Director: Ikue Mori
Time: 21 mins
Music: Ikue Mori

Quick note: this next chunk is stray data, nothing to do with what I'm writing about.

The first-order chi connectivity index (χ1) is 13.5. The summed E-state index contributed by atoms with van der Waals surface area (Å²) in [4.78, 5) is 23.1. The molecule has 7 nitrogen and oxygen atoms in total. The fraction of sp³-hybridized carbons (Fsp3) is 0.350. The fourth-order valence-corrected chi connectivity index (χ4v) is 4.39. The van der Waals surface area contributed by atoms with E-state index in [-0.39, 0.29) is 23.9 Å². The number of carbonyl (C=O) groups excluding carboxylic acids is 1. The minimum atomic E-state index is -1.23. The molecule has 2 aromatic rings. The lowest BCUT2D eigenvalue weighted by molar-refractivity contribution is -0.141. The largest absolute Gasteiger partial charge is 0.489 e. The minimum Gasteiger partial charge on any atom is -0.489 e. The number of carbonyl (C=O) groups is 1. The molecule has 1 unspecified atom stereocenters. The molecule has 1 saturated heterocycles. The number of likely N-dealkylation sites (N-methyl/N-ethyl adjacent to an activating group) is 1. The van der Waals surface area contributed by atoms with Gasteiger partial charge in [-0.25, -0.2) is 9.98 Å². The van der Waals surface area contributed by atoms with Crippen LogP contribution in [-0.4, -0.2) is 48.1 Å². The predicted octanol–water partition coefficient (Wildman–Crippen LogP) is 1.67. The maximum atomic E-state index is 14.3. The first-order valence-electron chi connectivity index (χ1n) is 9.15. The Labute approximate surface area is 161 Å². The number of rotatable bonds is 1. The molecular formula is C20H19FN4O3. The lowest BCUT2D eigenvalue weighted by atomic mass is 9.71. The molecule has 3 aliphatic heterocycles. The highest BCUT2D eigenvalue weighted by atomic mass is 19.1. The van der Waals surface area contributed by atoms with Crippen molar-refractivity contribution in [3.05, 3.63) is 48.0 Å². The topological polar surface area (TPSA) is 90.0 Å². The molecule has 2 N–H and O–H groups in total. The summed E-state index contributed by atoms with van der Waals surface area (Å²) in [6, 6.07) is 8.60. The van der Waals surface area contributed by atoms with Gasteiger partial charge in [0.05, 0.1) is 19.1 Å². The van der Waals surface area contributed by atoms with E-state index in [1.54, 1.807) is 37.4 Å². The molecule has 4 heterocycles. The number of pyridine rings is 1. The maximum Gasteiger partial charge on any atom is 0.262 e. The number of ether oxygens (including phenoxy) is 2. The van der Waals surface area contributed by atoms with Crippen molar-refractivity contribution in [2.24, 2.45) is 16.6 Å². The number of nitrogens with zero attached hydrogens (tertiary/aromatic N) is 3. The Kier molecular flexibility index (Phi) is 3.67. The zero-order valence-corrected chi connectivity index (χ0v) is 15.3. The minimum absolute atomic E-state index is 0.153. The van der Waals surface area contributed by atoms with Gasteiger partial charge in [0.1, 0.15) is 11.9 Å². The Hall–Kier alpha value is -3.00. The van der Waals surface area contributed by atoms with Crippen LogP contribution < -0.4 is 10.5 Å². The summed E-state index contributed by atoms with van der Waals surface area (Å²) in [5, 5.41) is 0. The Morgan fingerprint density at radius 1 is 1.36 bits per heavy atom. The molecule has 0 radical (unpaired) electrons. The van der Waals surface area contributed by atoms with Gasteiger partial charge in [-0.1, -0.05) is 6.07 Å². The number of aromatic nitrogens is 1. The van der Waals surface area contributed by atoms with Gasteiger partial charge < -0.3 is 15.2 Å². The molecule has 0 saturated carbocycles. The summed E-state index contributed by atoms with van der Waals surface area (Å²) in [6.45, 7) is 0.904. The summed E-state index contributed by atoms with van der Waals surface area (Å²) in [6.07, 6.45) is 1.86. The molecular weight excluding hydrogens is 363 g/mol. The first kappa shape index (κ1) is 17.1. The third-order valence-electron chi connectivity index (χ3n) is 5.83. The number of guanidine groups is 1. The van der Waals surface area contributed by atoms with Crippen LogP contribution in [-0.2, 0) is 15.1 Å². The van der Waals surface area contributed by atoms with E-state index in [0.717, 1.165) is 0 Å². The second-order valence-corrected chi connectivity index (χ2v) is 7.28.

Eye of Sound: Loosely based on a section of the great Indian Mahabharata epic, Mori's Bhima Swarga (The Heaven of Bhima) is a riveting audiovisual exercise that uses mural paintings from the 18th century Kertha Gosha court in Bali to create a beautiful jigsaw of colour, glitch, figurative exoticism and plastic abstraction. The "original" Bhima Swarga tells the story of Bhima's excursion into hell (naraka) to rescue the souls of his father and co-mother and escort them to the gods' heaven. After fighting hosts of ill- and good-natured demons, Bhima and the remaining Pandava brothers must face the violent opposition of ill- and good-natured gods, who, though respecting the hero's resolve to fulfil his promise, cannot tolerate such an inversion in the established order of things. Bhima eventually dies in heaven but is restored to life and glory and given the amrut, the elixir of immortality. Pregnant with philosophical and eschatological significance, the Mahabharata narrative is not Mori's primary focus and is understandably sacrificed in the name of her aesthetic concerns; though these narrative elements are vaguely recognisable, someone unacquainted with the story will hardly grasp these basic guidelines and will instead be overwhelmed by Mori's impressive computer-genrated visuals. Bhima Swarga focuses on the on the beautiful mural paintings of the Kertha Gosha court, which are animated in ways that recall some sections of Paley's brilliant Sita Sings the Blues. But unlike Sita, Mori's Bhima is interested in the uses of visual distortion and glitch for the creation of new aesthetic possibilities. Source materials and backgrounds are corrupted, degraded and pushed to the limits; their integrity is not to be respected and even their figurative nature is often lysergically distorted beyond recognition. The soundtrack features Mori's trademark laptop gimmicks, proving how much the author has matured since her early adventures in electro-foam. A rich sonic palette evolves over the 21 minutes of the piece, ranging from dizzy-ambient sections to her more characteristic crystalline-yet-hectic rhythmical panning. There are a few short takes on the Balinese gamelan and raga traditions, but these fortunately turn out to sound more like respectful tributes than any form of exotic pillage or, even worse, new age pseudo-reverentialism. In the end, Bhima Swarga could hardly stand as a companion to the original Mahabharata story, but would certainly feature among Mori's most rewarding works.
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